common / Restaurants
A Touch of France on Main Street
As Pascal Graff sits sipping cold café au lait, surrounded by empty, white-draped café tables, red walls, and decorative details here and there that evoke a Parisian bistro, all that’s really missing is a black beret, a Gauloise cigarette smoldering in an ashtray, and some Edith Piaf music in the background. Just then, a robust blonde-haired woman in a pastel North Face jacket pokes her head through the open door and asks, “Do you serve breakfast?” The spell is broken, but not for long.
We are sitting at Le Bouchon (“the cork”), at the corner of Main and Fair Streets in Cold Spring, and it’s the beginning of another busy Saturday in town. Pascal seems eager to share his story with the PCN&R. Pascal was born and raised in France, the countryside of Alsace, to be exact. The region is as far east as you can go in France without crossing over into Germany, and Switzerland sits just below it. He was raised on a farm surrounded by chickens, pigs, rabbits, vineyards, and orchards, and along with his brothers, was drawn to learning the preparation and presentation of French foods. “You know how it is in the countryside,” he reminisced, “it’s all about food.”
When Pascal was about twelve, he told his father he wanted a moped, and his father replied that if he worked to save the money they would put it away for him. Pascal began working in a local restaurant two days a week in order to get that moped, and a career was born. He started as a full-time apprentice when he was 14. The program was very formalized: three months of restaurant work followed by two months culinary school—for six years. All of the restaurant owners in France are required to teach their trade to apprentices and Pascal worked in a number of places, learning different techniques and approaches to food wherever he went. Pascal came to the US—Northern California—in 1994 and started work in a Sausalito pub. The economy was not good and Pascal was “not impressed,” having worked seasonally in fine European restaurants in Switzerland, Austria, Germany, and Hungary. He headed to Miami and worked in a country club, but ended up returning to France for a few years. When one of his brothers asked him to help with a new restaurant in New York City he returned to the US, and eventually ended up in Cold Spring in 2002.
The colorful 100+-year-old building where Le Bouchon is located has had a checkered history. According to Pascal, it belonged to an artist for a long time, but in the ‘70s became a restaurant location, where a series of eateries never seemed to last too long. Pascal recalled how friends warned him that the building had a bad business history. “People would tell me, ‘You’re crazy, this building is cursed!’ but I had already signed the lease so there was nothing to do. I was lucky,” he concluded, “business has been good.”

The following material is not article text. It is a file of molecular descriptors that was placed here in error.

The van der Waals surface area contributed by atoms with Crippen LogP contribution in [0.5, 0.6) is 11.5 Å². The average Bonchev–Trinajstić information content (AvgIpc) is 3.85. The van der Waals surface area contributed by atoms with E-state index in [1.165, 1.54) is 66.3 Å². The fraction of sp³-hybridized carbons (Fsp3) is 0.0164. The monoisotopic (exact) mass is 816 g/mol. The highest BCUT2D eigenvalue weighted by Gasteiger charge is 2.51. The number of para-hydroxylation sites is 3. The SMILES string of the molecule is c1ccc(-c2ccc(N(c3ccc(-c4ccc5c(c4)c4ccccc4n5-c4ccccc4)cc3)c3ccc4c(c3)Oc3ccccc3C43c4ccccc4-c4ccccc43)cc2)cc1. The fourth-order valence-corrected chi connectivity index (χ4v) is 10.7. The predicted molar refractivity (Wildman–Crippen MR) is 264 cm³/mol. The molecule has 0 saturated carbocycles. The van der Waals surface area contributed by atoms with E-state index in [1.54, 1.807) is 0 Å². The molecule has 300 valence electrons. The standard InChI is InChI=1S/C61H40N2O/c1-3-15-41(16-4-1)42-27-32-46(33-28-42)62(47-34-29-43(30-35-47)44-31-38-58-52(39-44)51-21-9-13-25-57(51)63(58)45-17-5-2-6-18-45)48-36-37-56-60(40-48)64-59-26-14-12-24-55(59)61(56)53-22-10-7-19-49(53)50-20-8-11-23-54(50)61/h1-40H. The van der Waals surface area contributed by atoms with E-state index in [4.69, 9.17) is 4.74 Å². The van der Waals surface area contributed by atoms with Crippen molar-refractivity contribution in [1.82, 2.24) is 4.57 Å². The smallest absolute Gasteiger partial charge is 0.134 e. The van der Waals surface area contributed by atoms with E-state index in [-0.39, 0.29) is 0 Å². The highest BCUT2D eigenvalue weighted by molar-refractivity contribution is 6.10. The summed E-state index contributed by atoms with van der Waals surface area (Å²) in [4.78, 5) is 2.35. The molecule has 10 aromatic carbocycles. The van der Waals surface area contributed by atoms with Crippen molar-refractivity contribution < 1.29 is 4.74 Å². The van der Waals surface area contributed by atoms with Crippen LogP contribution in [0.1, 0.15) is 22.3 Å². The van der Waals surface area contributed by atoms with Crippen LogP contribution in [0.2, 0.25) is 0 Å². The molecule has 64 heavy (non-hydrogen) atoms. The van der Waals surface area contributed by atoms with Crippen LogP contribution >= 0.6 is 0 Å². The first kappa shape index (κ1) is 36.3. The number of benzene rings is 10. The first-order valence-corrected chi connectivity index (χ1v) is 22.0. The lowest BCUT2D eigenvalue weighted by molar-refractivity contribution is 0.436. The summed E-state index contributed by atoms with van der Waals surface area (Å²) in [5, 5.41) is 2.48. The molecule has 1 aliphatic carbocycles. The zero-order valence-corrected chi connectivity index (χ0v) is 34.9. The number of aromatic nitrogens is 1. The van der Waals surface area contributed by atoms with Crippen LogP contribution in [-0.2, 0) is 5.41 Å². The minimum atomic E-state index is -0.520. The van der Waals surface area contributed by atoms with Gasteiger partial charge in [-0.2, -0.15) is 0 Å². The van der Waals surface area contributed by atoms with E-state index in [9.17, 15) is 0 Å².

Pascal credits much of his success to simple customer loyalty. “I have really loyal customers, mostly local—Peekskill, Garrison, Fishkill—and I have the most splendid staff—all of them have been here at least five years. That’s the best feature over here. You know, obviously if you want a grand restaurant experience, you go into the city with all the ‘tralala,’ but this is more like a good neighborhood bistro where people know everybody.”
Pascal comes in to eat on Sunday with his family. His favorite dishes are boudin noir (a black blood sausage) with mashed potatoes, as well as the baby octopus or the mussels. He has thirteen or so restaurant reviews and “every single one talks about the French fries and the mussels.” Pascal is proud that the fries (pommes frites) are freshly made at Le Bouchon, but laments the fact that not everyone cares about these details. He is also very fond of Le Bouchon’s escargots (snails) and the delicate garlic butter sauce that makes them so special. The most popular menu offering with customers is the steak with French fries. “We use only Angus steak,” he emphasized, “and everyone loves it.”
Asked about desserts, Pascal replied that they make a few special ones, including an apple tart, but, in truth, people are ordering fewer desserts. “I think these days [both for health and financial reasons] they indulge less,” he said, adding that in this economy business is down by about twenty customers a week, “just like everywhere else.” He also noted that Le Bouchon sells much more wine by the glass now than by the bottle, but that in a suburban location that is often the case, anyway “because they have to drive.”